Oahu’s North Shore is the pilgrimage every surfer must make at least once in a lifetime. But after that amazing initial visit, you might be left yearning for a Hawai‘ian experience that’s a little less high-profile and a lot more homegrown without sacrificing wave quality, of course. If so, Maui is a sweet spot to gain an extended glimpse of unadulterated aloha. Lush tropical valleys and mountains meet deep blue seas and a kaleidoscope of flora. Similar to the Oahu, Maui’s north shore comes alive during the winter months, while the south facing coasts see action during summer (although not quite as much as they’re shadowed by other islands). The waves can definitely be board breaking, the hold-downs lengthy, and the locals stern, but not by the same caliber of its famous neighboring counterpart. Don’t be stupid, though, neither Hawaiians nor their waves tolerate disrespect. But after you’ve paid your dues on Oahu, Maui is a voyage you’ll want to take again and again.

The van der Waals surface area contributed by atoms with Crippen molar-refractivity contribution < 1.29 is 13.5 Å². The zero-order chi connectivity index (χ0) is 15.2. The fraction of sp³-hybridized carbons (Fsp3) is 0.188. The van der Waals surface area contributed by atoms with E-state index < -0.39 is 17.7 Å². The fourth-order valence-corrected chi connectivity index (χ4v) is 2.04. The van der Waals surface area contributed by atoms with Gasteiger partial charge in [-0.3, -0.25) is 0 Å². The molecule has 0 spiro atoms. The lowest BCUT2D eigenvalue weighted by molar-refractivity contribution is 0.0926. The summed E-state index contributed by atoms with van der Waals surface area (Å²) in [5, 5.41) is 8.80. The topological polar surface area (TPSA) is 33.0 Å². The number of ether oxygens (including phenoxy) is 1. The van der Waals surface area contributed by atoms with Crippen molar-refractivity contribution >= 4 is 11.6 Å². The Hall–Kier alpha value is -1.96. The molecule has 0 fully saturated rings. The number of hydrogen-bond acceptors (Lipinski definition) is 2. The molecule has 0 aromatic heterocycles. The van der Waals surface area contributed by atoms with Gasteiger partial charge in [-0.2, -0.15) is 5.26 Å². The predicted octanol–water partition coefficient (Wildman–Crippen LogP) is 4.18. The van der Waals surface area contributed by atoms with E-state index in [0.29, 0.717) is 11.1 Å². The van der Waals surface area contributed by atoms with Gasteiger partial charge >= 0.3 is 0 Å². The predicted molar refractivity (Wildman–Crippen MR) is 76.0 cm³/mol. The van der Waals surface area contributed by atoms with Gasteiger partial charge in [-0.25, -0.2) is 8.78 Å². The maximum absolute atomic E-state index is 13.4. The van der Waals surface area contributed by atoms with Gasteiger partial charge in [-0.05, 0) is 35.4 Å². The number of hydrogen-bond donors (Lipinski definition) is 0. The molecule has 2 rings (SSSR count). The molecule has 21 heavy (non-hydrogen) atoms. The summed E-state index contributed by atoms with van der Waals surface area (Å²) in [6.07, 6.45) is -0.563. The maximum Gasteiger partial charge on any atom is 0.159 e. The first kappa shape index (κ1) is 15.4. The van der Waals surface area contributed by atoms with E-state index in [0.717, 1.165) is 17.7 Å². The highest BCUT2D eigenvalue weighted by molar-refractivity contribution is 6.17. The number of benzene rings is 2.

WHAT TO KNOW
Water Temp: 75-80 degrees.
Consistency: Every day of the year there’s probably something better than at your home break.
Crowds: Heavy to moderate, pick your spots and paddle delicately.
Local Scene: Dormant volcanoes, windsurfing, mountain biking, whale watching and partying in Lahaina or Kaanapali.
Watch Out For: Clean up sets, locals, theft, and jet skis at Jaws.
Links: http://omaui.com; http://mauisurfreport.blogspot.com